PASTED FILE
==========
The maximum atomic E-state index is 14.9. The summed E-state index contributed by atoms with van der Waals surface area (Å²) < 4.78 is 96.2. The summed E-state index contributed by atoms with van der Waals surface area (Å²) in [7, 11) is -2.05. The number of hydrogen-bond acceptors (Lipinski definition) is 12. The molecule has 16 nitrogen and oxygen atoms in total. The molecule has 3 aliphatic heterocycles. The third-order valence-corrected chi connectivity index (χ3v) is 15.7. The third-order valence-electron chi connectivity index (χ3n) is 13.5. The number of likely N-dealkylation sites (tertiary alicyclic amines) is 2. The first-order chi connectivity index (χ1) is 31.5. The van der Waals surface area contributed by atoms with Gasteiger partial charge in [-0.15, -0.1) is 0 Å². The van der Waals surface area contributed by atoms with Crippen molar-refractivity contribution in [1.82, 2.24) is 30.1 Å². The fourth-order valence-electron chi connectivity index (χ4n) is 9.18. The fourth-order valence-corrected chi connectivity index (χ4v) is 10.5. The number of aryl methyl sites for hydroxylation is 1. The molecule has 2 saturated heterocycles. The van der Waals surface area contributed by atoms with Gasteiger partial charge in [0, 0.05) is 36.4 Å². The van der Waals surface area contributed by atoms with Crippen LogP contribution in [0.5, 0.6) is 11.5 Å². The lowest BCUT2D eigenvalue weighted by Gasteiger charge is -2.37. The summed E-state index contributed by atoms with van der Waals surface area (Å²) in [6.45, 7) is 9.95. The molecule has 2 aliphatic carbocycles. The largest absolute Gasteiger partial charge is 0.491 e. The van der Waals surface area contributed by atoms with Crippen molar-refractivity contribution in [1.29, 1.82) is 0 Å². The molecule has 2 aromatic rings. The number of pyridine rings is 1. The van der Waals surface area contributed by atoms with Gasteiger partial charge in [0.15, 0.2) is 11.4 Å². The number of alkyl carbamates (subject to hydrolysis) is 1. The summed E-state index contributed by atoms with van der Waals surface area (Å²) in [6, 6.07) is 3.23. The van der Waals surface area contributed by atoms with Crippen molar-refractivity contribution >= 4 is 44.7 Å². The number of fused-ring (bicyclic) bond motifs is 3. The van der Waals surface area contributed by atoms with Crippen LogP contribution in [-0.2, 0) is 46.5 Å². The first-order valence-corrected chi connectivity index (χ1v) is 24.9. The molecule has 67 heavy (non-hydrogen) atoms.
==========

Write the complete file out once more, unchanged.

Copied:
The maximum atomic E-state index is 14.9. The summed E-state index contributed by atoms with van der Waals surface area (Å²) < 4.78 is 96.2. The summed E-state index contributed by atoms with van der Waals surface area (Å²) in [7, 11) is -2.05. The number of hydrogen-bond acceptors (Lipinski definition) is 12. The molecule has 16 nitrogen and oxygen atoms in total. The molecule has 3 aliphatic heterocycles. The third-order valence-corrected chi connectivity index (χ3v) is 15.7. The third-order valence-electron chi connectivity index (χ3n) is 13.5. The number of likely N-dealkylation sites (tertiary alicyclic amines) is 2. The first-order chi connectivity index (χ1) is 31.5. The van der Waals surface area contributed by atoms with Gasteiger partial charge in [-0.15, -0.1) is 0 Å². The van der Waals surface area contributed by atoms with Crippen molar-refractivity contribution in [1.82, 2.24) is 30.1 Å². The fourth-order valence-electron chi connectivity index (χ4n) is 9.18. The fourth-order valence-corrected chi connectivity index (χ4v) is 10.5. The number of aryl methyl sites for hydroxylation is 1. The molecule has 2 saturated heterocycles. The van der Waals surface area contributed by atoms with Gasteiger partial charge in [0, 0.05) is 36.4 Å². The van der Waals surface area contributed by atoms with Crippen LogP contribution in [0.5, 0.6) is 11.5 Å². The lowest BCUT2D eigenvalue weighted by Gasteiger charge is -2.37. The summed E-state index contributed by atoms with van der Waals surface area (Å²) in [6.45, 7) is 9.95. The molecule has 2 aliphatic carbocycles. The largest absolute Gasteiger partial charge is 0.491 e. The van der Waals surface area contributed by atoms with Crippen molar-refractivity contribution in [1.29, 1.82) is 0 Å². The molecule has 2 aromatic rings. The number of pyridine rings is 1. The van der Waals surface area contributed by atoms with Gasteiger partial charge in [0.15, 0.2) is 11.4 Å². The number of alkyl carbamates (subject to hydrolysis) is 1. The summed E-state index contributed by atoms with van der Waals surface area (Å²) in [6, 6.07) is 3.23. The van der Waals surface area contributed by atoms with Crippen molar-refractivity contribution >= 4 is 44.7 Å². The number of fused-ring (bicyclic) bond motifs is 3. The van der Waals surface area contributed by atoms with Crippen LogP contribution in [-0.2, 0) is 46.5 Å². The first-order valence-corrected chi connectivity index (χ1v) is 24.9. The molecule has 67 heavy (non-hydrogen) atoms.